China’s Chang’e-5 lander is the first craft on the lunar surface to detect signs of water inside moon rocks and soil, Chinese scientists claim.
The lander arrived on the moon on December 1, 2020, as part of a mission to return samples of rock and soil to the Earth, which it achieved on December 16.
While on the moon, the lander used its on-board instruments to take a number of scientific measurements, including the spectral reflectance of moon rocks.
This is a process where light reflected from the rocks can indicate the chemical make-up, including levels of molecules such as oxygen and hydrogen.
The Chinese team found that in some types of rock, at a mid-latitude on the moon, molecules of H20 were present at about 120 parts per million, and others at 180ppm.
This confirms findings made by NASA using Earth-based telescopes, that took measurements of moon rocks to find evidence of water molecules.
It is hoped that astronauts living on the moon in the future will be able to extract the molecular oxygen and hydrogen, to produce water and pure oxygen.
China’s Chang’e-5 lander is the first craft on the lunar surface to detect signs of water inside moon rocks and soil, Chinese scientists claim
It is hoped that astronauts living on the moon in the future will be able to extract the molecular oxygen and hydrogen, to produce water and pure oxygen
HOW WILL ASTRONAUTS EXTRACT H2O FROM MOON ROCKS?
Engineers for the European Space Agency have successfully shown how water and oxygen can be extracted by cooking up lunar soil.
The set-up uses a two-step process, well known in industrial chemistry for Earth-based applications, that has been customised to work with a mineral mixture that mimics lunar soil.
In the experimental set-up, the soil is vapourised in the presence of hydrogen and methane, then ‘washed’ with hydrogen gas.
Heated to temperatures of around 1,000 degrees Celsius, the minerals turn directly from a solid to a gas.
Gases produced and residual methane are sent to a catalytic converter and a condenser that separates out water.
Oxygen can then be extracted through electrolysis.
The solid by-product is rich in silica and metals that can undergo further processing for other resources useful for in-situ exploration of the moon.
The Chinese mission was a joint project by LIN Yangting and LIN Honglei from the Institute of Geology and Geophysics of the Chinese Academy of Sciences.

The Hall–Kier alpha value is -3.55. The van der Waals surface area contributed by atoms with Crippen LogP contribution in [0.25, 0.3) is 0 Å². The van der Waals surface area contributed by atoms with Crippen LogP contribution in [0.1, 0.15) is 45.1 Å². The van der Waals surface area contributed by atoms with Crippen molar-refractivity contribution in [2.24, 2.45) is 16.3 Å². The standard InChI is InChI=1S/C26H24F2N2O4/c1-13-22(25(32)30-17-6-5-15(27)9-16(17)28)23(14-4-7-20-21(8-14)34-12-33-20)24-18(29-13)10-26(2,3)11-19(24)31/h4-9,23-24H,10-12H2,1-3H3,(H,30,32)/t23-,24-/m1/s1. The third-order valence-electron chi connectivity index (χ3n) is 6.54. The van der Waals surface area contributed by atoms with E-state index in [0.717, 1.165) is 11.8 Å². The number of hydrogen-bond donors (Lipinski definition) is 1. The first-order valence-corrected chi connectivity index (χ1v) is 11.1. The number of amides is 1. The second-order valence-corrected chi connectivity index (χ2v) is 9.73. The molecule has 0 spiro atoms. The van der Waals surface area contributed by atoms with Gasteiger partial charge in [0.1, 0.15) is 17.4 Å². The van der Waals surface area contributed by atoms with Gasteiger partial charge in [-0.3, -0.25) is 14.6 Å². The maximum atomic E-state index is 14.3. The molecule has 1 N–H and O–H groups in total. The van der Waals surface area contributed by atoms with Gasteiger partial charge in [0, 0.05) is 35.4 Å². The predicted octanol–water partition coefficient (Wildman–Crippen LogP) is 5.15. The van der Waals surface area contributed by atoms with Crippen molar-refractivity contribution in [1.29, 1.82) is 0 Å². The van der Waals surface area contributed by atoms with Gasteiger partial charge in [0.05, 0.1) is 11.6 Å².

Many orbital observations and sample measurements completed over the past decade have shown water exists — as either hydroxyl or H20 in moon rocks.
However, no measurements have been conducted on the lunar surface itself, to determine, close up, whether the molecules are actually in the rocks.
The Chang’E-5 spacecraft landed on one of the youngest regions of the moon, located at a mid-high latitude, and returned 1,731 g of samples.
Before sampling and returning the lunar soil to Earth, however, the lunar mineralogical spectrometer (LMS) onboard the lander performed spectral reflectance measurements of the regolith and of a rock.
The analysis revealed that the rocks where the lander was based contain less than 120 parts per million of water — most of which was brought in on solar winds.
This is consistent with some preliminary analysis of the rocks the lander returned to Earth.
In contrast, a light rock was also analysed by the lander, and it had an estimated 180 ppm of water, suggesting an additional water source from the lunar interior.
The results of compositional and orbital remote sensing analyses show that the rock may have been pushed up from underground.
‘Therefore, the lower water content of the soil, as compared to the higher water content of the rock fragment, suggests that degassing of the mantle reservoir beneath the Chang’E-5 landing site took place,’ the team wrote.
This discovery is consistent with the prolonged volcanic eruptions in the early evolution of the Moon, and also ‘provides vital geological context for the analysis of the returned Chang’E-5 samples,’ they added.
Previous research by NASA, used a converted Boeing 747 that cruises around the Earth, above the cloud layer at 41,000ft, called Sofia, equipped with sensors that detects a fundamental vibration of molecular water.